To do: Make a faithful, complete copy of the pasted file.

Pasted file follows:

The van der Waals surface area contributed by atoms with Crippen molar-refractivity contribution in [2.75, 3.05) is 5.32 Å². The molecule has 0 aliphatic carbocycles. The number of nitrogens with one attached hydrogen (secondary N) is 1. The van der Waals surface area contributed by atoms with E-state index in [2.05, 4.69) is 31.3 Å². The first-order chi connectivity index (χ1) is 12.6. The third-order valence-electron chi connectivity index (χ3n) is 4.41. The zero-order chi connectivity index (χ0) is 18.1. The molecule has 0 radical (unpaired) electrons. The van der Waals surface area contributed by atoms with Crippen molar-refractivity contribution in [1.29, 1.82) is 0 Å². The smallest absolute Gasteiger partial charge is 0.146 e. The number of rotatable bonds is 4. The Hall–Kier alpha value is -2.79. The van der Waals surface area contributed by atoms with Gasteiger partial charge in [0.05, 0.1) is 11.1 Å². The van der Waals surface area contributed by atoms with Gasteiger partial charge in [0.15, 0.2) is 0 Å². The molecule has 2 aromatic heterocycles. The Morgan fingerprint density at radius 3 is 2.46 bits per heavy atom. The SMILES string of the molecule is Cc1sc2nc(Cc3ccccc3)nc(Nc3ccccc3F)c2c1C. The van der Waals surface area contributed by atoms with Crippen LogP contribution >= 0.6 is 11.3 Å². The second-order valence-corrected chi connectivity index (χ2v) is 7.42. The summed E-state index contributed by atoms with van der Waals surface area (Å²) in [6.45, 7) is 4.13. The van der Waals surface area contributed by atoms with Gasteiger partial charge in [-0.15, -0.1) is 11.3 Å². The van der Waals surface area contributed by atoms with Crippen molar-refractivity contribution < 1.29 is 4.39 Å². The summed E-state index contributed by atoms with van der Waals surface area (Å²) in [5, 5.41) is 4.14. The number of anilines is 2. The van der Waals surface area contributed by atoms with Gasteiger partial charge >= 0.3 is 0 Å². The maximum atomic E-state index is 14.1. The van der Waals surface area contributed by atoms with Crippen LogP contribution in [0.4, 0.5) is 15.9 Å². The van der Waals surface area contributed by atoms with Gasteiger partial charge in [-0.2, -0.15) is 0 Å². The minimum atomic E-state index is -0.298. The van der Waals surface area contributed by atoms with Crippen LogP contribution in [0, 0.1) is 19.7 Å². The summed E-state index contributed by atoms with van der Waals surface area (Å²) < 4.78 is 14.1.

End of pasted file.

The van der Waals surface area contributed by atoms with Crippen molar-refractivity contribution in [2.75, 3.05) is 5.32 Å². The molecule has 0 aliphatic carbocycles. The number of nitrogens with one attached hydrogen (secondary N) is 1. The van der Waals surface area contributed by atoms with E-state index in [2.05, 4.69) is 31.3 Å². The first-order chi connectivity index (χ1) is 12.6. The third-order valence-electron chi connectivity index (χ3n) is 4.41. The zero-order chi connectivity index (χ0) is 18.1. The molecule has 0 radical (unpaired) electrons. The van der Waals surface area contributed by atoms with Crippen molar-refractivity contribution in [1.29, 1.82) is 0 Å². The smallest absolute Gasteiger partial charge is 0.146 e. The number of rotatable bonds is 4. The Hall–Kier alpha value is -2.79. The van der Waals surface area contributed by atoms with Gasteiger partial charge in [0.05, 0.1) is 11.1 Å². The van der Waals surface area contributed by atoms with Gasteiger partial charge in [0.15, 0.2) is 0 Å². The molecule has 2 aromatic heterocycles. The Morgan fingerprint density at radius 3 is 2.46 bits per heavy atom. The SMILES string of the molecule is Cc1sc2nc(Cc3ccccc3)nc(Nc3ccccc3F)c2c1C. The van der Waals surface area contributed by atoms with Crippen LogP contribution >= 0.6 is 11.3 Å². The second-order valence-corrected chi connectivity index (χ2v) is 7.42. The summed E-state index contributed by atoms with van der Waals surface area (Å²) in [6.45, 7) is 4.13. The van der Waals surface area contributed by atoms with Gasteiger partial charge in [-0.15, -0.1) is 11.3 Å². The van der Waals surface area contributed by atoms with Crippen molar-refractivity contribution < 1.29 is 4.39 Å². The summed E-state index contributed by atoms with van der Waals surface area (Å²) in [5, 5.41) is 4.14. The number of anilines is 2. The van der Waals surface area contributed by atoms with Gasteiger partial charge >= 0.3 is 0 Å². The maximum atomic E-state index is 14.1. The van der Waals surface area contributed by atoms with Crippen LogP contribution in [0.4, 0.5) is 15.9 Å². The van der Waals surface area contributed by atoms with Gasteiger partial charge in [-0.2, -0.15) is 0 Å². The minimum atomic E-state index is -0.298. The van der Waals surface area contributed by atoms with Crippen LogP contribution in [0, 0.1) is 19.7 Å². The summed E-state index contributed by atoms with van der Waals surface area (Å²) < 4.78 is 14.1.